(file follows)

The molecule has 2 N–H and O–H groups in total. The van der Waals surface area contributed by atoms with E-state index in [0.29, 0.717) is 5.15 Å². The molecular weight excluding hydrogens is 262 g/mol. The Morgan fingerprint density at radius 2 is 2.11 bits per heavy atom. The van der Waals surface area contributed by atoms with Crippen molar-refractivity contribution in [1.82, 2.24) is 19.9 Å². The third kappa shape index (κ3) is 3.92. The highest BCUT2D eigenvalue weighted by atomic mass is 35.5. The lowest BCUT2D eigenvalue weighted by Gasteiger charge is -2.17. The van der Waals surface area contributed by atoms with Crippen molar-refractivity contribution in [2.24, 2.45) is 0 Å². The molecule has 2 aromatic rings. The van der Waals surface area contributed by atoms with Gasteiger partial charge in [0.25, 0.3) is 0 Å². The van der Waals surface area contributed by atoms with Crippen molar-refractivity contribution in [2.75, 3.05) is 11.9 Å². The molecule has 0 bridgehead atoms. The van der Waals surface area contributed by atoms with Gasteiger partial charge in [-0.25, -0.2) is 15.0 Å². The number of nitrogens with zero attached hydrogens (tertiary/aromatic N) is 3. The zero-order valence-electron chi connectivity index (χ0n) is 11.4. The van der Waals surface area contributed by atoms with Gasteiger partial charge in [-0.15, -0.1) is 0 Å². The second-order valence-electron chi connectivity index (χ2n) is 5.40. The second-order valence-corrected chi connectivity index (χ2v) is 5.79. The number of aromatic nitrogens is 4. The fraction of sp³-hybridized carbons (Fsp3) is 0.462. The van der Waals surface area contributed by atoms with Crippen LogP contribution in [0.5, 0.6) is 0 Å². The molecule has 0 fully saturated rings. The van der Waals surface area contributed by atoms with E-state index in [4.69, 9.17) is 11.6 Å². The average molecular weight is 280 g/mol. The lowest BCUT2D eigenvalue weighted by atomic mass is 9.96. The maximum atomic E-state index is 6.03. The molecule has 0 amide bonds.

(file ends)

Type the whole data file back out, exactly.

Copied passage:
The molecule has 2 N–H and O–H groups in total. The van der Waals surface area contributed by atoms with E-state index in [0.29, 0.717) is 5.15 Å². The molecular weight excluding hydrogens is 262 g/mol. The Morgan fingerprint density at radius 2 is 2.11 bits per heavy atom. The van der Waals surface area contributed by atoms with Crippen molar-refractivity contribution in [1.82, 2.24) is 19.9 Å². The third kappa shape index (κ3) is 3.92. The highest BCUT2D eigenvalue weighted by atomic mass is 35.5. The lowest BCUT2D eigenvalue weighted by Gasteiger charge is -2.17. The van der Waals surface area contributed by atoms with Crippen molar-refractivity contribution in [2.24, 2.45) is 0 Å². The molecule has 2 aromatic rings. The van der Waals surface area contributed by atoms with Gasteiger partial charge in [0.25, 0.3) is 0 Å². The van der Waals surface area contributed by atoms with Crippen molar-refractivity contribution in [2.75, 3.05) is 11.9 Å². The molecule has 0 bridgehead atoms. The van der Waals surface area contributed by atoms with Gasteiger partial charge in [-0.25, -0.2) is 15.0 Å². The number of nitrogens with zero attached hydrogens (tertiary/aromatic N) is 3. The zero-order valence-electron chi connectivity index (χ0n) is 11.4. The van der Waals surface area contributed by atoms with Gasteiger partial charge in [-0.15, -0.1) is 0 Å². The second-order valence-electron chi connectivity index (χ2n) is 5.40. The second-order valence-corrected chi connectivity index (χ2v) is 5.79. The number of aromatic nitrogens is 4. The fraction of sp³-hybridized carbons (Fsp3) is 0.462. The van der Waals surface area contributed by atoms with Crippen LogP contribution in [0.5, 0.6) is 0 Å². The molecule has 0 fully saturated rings. The van der Waals surface area contributed by atoms with E-state index in [4.69, 9.17) is 11.6 Å². The average molecular weight is 280 g/mol. The lowest BCUT2D eigenvalue weighted by atomic mass is 9.96. The maximum atomic E-state index is 6.03. The molecule has 0 amide bonds.